Battle of Talavera

The Battle of Talavera (27–28 July 1809) was fought just outside the town of Talavera de la Reina, Spain some 120 kilometres (75 mi) southwest of Madrid, during the Peninsular War. At Talavera, a British army under Sir Arthur Wellesley combined with a Spanish army under General Cuesta in operations against French-occupied Madrid. The French army withdrew at night after several of its attacks had been repulsed.

Battle of Talavera
Part of the Peninsular War

The Battle of Talavera de la Reina, by William Heath
Date27–28 July 1809
Location39°58′N 4°50′W
Result See aftermath
Belligerents
First French Empire French Empire
Kingdom of Holland
United Kingdom of Great Britain and Ireland United Kingdom
Spain Spain
Commanders and leaders
First French Empire Joseph Bonaparte
First French Empire Jean-Baptiste Jourdan
United Kingdom of Great Britain and Ireland Arthur Wellesley
Spain Gregorio de la Cuesta
Strength
46,138[1]
80 guns
United Kingdom:
20,641[2]
30 guns
Spain:
34,993[2]
30 guns
Total:
55,634
60 guns
Casualties and losses
7,389 killed, wounded or captured[3] United Kingdom:
6,268 killed, wounded or captured[3]
Spain:
1,200 killed, captured or wounded[3]
Total casualties:
7,468 killed, wounded or captured
  current battle
  Wellington in command
  Wellington not in command

After Marshal Soult's French army had retreated from Portugal, General Wellesley's 20,000 British troops advanced into Spain to join 33,000 Spanish troops under General Cuesta. They marched up the Tagus valley to Talavera, some 120 kilometres (75 mi) southwest of Madrid. There they encountered 46,000 French under Marshal Claude Victor and Major-General Horace Sébastiani, with the French king of Spain, Joseph Bonaparte in nominal command.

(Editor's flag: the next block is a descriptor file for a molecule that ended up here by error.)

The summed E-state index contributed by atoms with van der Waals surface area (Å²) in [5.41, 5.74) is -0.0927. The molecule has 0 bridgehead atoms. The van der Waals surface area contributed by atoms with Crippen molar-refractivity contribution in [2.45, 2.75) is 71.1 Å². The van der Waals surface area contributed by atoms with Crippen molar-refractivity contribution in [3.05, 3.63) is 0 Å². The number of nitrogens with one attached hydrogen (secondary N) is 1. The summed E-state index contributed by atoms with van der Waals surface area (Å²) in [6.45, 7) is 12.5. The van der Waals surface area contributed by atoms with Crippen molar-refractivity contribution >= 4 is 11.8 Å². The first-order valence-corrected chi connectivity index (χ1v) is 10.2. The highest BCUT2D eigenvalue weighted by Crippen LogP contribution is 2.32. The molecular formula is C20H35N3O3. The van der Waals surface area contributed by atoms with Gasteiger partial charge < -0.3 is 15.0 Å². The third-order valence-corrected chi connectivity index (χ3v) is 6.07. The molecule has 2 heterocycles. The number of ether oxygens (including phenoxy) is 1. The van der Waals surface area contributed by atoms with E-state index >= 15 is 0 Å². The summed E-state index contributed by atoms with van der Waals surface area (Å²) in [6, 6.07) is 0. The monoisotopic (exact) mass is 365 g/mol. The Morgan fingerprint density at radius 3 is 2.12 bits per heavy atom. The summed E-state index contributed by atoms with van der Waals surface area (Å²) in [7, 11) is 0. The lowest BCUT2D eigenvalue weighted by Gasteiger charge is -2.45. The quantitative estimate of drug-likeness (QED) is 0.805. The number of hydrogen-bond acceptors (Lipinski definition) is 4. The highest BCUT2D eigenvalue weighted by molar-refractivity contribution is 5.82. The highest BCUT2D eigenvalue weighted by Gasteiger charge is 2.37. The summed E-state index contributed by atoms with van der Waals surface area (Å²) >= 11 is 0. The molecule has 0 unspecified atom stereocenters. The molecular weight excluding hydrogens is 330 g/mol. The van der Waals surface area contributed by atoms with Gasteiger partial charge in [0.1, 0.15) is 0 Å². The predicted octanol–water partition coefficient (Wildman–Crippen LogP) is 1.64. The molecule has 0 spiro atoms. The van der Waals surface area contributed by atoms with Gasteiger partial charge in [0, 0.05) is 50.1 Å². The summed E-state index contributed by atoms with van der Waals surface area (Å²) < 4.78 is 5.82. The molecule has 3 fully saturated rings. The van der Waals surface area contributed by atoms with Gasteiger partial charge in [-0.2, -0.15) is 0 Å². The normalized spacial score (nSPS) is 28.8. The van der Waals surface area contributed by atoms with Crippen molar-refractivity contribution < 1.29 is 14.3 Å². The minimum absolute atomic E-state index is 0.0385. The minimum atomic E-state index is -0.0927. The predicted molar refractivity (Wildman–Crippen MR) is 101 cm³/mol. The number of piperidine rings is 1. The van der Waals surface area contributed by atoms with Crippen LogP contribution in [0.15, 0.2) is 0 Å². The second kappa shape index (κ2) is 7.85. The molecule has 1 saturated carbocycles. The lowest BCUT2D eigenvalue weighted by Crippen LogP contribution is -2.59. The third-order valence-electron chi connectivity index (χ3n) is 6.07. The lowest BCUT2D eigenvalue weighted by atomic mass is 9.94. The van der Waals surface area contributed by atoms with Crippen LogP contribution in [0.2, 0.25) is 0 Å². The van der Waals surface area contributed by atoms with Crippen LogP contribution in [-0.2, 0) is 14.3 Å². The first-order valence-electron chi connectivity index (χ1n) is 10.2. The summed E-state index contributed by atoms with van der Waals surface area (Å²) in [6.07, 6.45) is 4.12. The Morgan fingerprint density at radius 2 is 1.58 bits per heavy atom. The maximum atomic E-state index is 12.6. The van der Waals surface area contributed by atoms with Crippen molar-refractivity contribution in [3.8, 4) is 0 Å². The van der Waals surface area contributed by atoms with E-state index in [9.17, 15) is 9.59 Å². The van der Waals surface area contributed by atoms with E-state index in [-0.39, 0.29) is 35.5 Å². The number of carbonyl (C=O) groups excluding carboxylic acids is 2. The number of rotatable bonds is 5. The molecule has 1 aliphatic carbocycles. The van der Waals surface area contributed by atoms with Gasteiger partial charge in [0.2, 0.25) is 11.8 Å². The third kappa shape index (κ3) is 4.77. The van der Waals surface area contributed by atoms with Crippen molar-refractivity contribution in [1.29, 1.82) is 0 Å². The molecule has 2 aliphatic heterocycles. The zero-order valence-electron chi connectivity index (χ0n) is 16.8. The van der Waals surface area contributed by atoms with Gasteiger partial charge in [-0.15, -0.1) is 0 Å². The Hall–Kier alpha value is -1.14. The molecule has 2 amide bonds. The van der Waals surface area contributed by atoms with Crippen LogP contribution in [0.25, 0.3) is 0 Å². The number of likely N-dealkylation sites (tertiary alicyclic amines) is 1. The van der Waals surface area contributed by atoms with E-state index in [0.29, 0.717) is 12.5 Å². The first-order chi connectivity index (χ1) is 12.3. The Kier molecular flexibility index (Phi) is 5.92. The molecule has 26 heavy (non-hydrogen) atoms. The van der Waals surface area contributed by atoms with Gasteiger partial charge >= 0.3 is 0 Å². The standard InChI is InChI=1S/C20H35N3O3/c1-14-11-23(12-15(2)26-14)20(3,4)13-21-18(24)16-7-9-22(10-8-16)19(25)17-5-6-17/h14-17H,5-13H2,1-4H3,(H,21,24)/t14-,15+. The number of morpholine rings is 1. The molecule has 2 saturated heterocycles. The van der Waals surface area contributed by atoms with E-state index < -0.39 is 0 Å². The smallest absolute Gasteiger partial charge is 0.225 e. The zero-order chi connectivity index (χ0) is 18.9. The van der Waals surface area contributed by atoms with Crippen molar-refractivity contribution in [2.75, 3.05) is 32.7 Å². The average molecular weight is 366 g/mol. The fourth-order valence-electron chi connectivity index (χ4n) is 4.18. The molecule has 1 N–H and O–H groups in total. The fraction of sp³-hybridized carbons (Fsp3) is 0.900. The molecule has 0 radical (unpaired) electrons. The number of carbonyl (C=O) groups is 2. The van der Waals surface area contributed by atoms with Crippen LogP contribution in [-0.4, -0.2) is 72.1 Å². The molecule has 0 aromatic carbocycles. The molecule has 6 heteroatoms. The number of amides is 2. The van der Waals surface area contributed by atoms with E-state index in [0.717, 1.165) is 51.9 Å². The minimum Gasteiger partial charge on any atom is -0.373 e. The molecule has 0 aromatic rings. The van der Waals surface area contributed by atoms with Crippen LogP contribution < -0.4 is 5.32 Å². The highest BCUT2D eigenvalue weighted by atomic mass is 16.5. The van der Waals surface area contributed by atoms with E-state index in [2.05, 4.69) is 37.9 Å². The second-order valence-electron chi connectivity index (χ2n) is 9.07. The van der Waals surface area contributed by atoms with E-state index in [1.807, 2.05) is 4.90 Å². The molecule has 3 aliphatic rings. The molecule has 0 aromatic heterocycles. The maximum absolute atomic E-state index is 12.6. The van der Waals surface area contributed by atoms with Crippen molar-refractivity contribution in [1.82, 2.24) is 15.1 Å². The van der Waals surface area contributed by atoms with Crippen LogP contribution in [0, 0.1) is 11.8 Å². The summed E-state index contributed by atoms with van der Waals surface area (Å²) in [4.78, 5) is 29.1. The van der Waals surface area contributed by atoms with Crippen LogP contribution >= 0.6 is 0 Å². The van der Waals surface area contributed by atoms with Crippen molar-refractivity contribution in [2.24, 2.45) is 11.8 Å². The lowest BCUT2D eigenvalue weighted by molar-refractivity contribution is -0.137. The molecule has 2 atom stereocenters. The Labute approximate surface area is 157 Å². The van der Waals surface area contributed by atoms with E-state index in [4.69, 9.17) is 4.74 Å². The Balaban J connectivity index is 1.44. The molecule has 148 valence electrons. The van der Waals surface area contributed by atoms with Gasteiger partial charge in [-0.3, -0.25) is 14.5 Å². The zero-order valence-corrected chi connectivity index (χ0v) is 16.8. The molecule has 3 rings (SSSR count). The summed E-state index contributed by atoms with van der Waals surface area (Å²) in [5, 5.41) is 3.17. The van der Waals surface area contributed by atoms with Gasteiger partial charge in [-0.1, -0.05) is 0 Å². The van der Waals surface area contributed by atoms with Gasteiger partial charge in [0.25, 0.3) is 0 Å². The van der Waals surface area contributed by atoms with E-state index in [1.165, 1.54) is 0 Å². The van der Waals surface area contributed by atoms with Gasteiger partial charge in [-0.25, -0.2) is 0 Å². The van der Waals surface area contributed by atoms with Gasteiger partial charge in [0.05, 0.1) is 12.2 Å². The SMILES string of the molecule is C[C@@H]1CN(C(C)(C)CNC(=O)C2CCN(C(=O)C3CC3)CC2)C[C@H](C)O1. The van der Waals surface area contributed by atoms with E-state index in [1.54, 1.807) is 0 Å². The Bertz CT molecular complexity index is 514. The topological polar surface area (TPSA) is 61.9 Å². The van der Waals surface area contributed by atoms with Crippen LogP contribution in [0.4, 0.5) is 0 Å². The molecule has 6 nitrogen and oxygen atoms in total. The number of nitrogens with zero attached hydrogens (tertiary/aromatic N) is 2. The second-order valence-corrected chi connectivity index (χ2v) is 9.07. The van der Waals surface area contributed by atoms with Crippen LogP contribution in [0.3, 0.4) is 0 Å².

The French crossed the Alberche in the middle of the afternoon on 27 July. A few hours later, the French attacked the right of the Spaniards and the British left. A strategic hill was taken and lost, until, finally, the British held it firmly. At daybreak on 28 July, the French attacked the British left again to retake the hill and were repulsed when the 29th Foot and 48th Foot who had been lying behind the crest stood up and carried out a bayonet charge. A French cannonade lasted until noon, when a negotiated armistice of two hours began. That afternoon, a heavy exchange of cannon fire started ahead of various infantry and cavalry skirmishes. Early in the evening, a major engagement resulted in the French being held off. A cannon duel continued until dark. At daylight, the British and Spanish discovered that the bulk of the French force had retired, leaving their wounded and two brigades of artillery in the field. Wellesley was ennobled as Viscount Wellington of Talavera and of Wellington[4] for the action.


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